Ryanair could miss its full-year profit forecast as increased competition forces it to cut fares and capacity, while austerity measures in the euro zone and a weak sterling hit demand, Europe's biggest budget airline said on Wednesday.
The Irish group, which has routinely beaten profit forecasts in recent years, said it now expects its full-year net profit to be at the bottom end of its previously guided range of 570-600 mln euros ($750-789 mln).
"If fares and yields continue to weaken over the coming winter there can be no guarantee that the full year outturn may not finish at or slightly below the lower end of this range," it said in a statement.
The airline said in recent weeks it had noticed a "perceptible dip" in forward fares and yields in September, October and November, which it said had been impacted by increased price competition and increased capacity in the UK, Scandinavia, Spain and Ireland.
It said weak economic conditions in Europe and a weaker sterling were also having an impact.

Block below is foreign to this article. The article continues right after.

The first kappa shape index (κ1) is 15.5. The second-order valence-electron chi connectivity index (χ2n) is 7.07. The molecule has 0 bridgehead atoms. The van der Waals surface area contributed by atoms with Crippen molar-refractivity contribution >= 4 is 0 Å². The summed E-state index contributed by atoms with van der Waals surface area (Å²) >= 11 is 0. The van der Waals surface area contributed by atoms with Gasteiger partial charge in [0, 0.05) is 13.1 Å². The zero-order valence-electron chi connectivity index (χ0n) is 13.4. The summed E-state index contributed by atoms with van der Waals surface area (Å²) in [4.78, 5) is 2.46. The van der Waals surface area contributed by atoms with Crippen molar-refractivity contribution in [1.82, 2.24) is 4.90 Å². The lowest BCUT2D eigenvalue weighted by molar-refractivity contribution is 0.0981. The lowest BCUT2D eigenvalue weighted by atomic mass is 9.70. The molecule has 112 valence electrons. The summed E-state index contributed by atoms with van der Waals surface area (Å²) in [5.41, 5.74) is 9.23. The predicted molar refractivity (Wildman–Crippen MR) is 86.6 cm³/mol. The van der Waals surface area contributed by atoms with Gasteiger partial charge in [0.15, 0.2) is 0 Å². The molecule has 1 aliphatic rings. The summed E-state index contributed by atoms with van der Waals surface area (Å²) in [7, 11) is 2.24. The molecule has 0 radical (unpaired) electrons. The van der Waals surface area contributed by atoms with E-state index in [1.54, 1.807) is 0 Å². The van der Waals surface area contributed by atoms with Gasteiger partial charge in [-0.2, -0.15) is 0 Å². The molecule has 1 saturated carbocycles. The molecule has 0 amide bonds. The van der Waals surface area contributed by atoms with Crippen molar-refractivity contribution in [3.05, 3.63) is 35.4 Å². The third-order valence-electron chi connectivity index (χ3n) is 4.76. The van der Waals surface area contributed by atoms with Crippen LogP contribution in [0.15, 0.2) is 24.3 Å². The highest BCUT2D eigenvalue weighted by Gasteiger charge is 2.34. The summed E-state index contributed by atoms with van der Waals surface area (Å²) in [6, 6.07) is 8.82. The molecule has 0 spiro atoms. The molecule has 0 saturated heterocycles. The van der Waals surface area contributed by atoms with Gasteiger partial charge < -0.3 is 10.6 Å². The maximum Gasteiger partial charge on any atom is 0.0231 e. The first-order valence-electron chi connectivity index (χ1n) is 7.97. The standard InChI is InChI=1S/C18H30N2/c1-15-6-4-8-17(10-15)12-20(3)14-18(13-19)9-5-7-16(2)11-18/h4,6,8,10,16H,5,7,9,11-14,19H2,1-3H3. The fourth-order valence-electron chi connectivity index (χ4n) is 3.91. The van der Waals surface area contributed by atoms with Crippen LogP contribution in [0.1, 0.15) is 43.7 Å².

"This is a surprise statement from Ryanair and comes contrary to some of the commentary from the peer group and indeed Ryanair's own commentary at its June investor days," said Donal O'Neill, analyst with Goodbody stockbrokers.
"The stock and sector will likely sell off heavily on the back of this news."
Ryanair will respond to weak forward bookings by cutting its capacity for the year to 81 mln seats from 81.5 and by introducing "aggressive seat sales" particularly in the UK, Scandinavia, Spain and Ireland, the airline said.
It made no reference to recent media reports questioning the airline's safety record.
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